Spectral features centered near the light wavelength of 24 micrometers signify the presence of iron oxides. The broad, bowl-shaped feature between 8 and 12 micrometers represents silicate minerals. The sharp slope from 8 to 9 micrometers shows that "El Capitan" contains a considerable amount of sulfate.

Image credit: NASA/JPL/Cornell/ASU
Browse Image (25 kB) | Large (95 kB)
Focused on Robert E

This image, taken by the microscopic imager on the Mars Exploration Rover Opportunity, shows a geological feature dubbed "Robert E." Light from the top is illuminating the feature, which is located within the rock outcrop at Meridiani Planum, Mars. Several images, each showing a different part of "Robert E" in good focus, were merged to produce this view. The area in this image, taken on Sol 15 of the Opportunity mission, is 2.2 centimeters (0.8 inches) across.

Image Credit: NASA/JPL/US Geological Survey
Browse Image (33 kB) | Large (225 kB)
Focus on El Capitan

This image, taken by the microscopic imager on the Mars Exploration Rover Opportunity, shows a geological region of the rock outcrop at Meridiani Planum, Mars dubbed "El Capitan." Light from the top is illuminating the region. Several images, each showing a different part of this region in good focus, were merged to produce this view. The area in this image, taken on Sol 28 of the Opportunity mission, is 1.3 centimeters (half an inch) across.

Image Credit: NASA/JPL/US Geological Survey
Browse Image (44 kB) | Large (135 kB)
Focus on El Capitan-2

This image, taken by the microscopic imager on the Mars Exploration Rover Opportunity, shows a geological region of the rock outcrop at Meridiani Planum, Mars dubbed "El Capitan." Light from the top is illuminating the region. Several images, each showing a different part of this region in good focus, were merged to produce this view. The area in this image, taken on Sol 28 of the Opportunity mission, is 1.5 centimeters (0.6 inches) across.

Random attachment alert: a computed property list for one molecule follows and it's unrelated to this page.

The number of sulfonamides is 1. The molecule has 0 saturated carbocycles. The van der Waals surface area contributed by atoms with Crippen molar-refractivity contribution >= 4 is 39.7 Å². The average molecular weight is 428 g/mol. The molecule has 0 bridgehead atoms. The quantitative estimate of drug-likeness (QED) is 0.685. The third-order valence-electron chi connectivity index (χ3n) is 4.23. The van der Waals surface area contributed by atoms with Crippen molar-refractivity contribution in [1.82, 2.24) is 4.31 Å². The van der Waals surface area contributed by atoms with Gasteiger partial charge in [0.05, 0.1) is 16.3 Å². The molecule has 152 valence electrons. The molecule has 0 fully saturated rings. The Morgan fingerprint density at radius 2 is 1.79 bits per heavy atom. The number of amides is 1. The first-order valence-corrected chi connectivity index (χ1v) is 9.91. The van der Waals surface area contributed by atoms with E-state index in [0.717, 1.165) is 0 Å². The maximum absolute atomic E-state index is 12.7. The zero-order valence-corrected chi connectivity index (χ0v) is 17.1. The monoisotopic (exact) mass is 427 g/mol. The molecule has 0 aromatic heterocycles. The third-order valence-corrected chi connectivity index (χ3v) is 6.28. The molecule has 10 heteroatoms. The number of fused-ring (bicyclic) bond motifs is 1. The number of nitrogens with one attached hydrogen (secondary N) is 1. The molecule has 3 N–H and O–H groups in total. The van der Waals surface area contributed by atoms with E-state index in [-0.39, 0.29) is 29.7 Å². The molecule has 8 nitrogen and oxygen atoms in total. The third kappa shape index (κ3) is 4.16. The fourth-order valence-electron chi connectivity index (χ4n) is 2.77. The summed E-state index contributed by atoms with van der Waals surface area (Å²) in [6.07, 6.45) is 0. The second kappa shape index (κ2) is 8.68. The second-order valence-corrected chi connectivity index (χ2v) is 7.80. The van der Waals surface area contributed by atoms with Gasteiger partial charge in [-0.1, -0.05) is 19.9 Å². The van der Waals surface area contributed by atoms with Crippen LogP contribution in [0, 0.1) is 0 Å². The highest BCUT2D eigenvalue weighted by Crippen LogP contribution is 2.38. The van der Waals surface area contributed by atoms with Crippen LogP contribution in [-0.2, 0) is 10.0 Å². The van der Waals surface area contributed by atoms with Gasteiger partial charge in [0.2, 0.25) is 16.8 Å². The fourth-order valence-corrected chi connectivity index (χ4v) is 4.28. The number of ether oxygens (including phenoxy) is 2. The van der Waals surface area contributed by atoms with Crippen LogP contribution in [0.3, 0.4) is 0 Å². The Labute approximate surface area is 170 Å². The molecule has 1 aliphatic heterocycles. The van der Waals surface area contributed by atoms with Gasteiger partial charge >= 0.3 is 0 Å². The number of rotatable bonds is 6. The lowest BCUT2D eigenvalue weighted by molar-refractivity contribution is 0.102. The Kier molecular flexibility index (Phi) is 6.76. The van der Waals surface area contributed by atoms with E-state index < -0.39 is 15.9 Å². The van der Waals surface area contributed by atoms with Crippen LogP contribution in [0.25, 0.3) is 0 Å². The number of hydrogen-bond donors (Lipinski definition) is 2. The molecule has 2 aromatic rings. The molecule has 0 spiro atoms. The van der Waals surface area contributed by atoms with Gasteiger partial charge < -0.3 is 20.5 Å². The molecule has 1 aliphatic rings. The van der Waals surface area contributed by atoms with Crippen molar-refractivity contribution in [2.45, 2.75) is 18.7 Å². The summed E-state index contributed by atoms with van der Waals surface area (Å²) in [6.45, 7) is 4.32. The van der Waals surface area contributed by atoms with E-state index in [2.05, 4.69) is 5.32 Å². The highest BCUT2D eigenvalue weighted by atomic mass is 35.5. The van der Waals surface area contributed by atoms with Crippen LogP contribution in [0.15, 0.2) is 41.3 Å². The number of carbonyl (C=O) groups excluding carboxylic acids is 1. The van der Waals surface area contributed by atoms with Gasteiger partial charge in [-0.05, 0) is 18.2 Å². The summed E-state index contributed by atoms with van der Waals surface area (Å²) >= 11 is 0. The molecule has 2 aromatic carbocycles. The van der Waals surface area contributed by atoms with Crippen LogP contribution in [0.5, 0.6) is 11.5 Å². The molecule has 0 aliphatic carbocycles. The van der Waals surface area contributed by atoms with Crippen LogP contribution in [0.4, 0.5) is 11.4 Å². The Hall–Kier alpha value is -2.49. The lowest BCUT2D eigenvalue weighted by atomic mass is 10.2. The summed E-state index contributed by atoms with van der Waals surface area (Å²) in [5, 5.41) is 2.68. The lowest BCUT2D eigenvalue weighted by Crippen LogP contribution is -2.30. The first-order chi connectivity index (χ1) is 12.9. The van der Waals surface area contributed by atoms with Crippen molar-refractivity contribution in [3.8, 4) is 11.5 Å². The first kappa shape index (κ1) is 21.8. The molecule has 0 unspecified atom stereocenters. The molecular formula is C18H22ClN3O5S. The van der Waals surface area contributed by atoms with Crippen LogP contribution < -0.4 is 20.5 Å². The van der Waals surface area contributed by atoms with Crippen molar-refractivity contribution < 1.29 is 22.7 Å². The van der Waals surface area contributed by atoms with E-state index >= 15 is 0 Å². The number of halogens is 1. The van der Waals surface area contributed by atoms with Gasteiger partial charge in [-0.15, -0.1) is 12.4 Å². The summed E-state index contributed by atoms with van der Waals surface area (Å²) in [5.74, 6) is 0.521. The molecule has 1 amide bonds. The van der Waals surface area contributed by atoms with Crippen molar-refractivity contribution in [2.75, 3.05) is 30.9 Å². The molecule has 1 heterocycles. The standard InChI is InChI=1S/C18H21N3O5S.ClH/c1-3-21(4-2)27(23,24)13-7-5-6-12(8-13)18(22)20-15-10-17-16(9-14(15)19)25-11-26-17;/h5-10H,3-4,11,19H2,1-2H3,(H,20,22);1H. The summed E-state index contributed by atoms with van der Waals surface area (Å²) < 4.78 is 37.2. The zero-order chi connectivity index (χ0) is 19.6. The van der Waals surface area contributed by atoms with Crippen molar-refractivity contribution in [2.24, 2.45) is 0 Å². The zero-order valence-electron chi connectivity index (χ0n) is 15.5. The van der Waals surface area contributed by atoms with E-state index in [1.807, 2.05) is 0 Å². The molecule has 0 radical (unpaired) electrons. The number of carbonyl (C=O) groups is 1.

Image Credit: NASA/JPL/US Geological Survey
Browse Image (54 kB) | Large (175 kB)
Focus on El Capitan-3

This image, taken by the microscopic imager on the Mars Exploration Rover Opportunity, shows a geological region of the rock outcrop at Meridiani Planum, Mars dubbed "El Capitan." The region was in a shadow when the image was acquired. Several images, each showing a different part of this region in good focus, were merged to produce this view. The area in this image, taken on Sol 28 of the Opportunity mission, is approximately 3 centimeters (1.2 inches) across.

Image Credit: NASA/JPL/US Geological Survey
Browse Image (80 kB) | Large (743 kB)
 
Over Here, Over There

This partial panoramic image from the navigation camera on the Mars Exploration Rover Opportunity shows the lander in the center of the crater at Meridiani Planum, Mars. The image, taken on sol 34 of Opportunity's journey, was not completely downlinked as of sol 35 of the rover's mission. Note the view of the plains outside the crater, the rover tracks in the center and right of the image, and the airbag bounce marks behind the lander.

Image Credit: NASA/JPL
Browse Image | Medium Image (292 kB) | Large (2.7 MB)
The Texture of El Capitan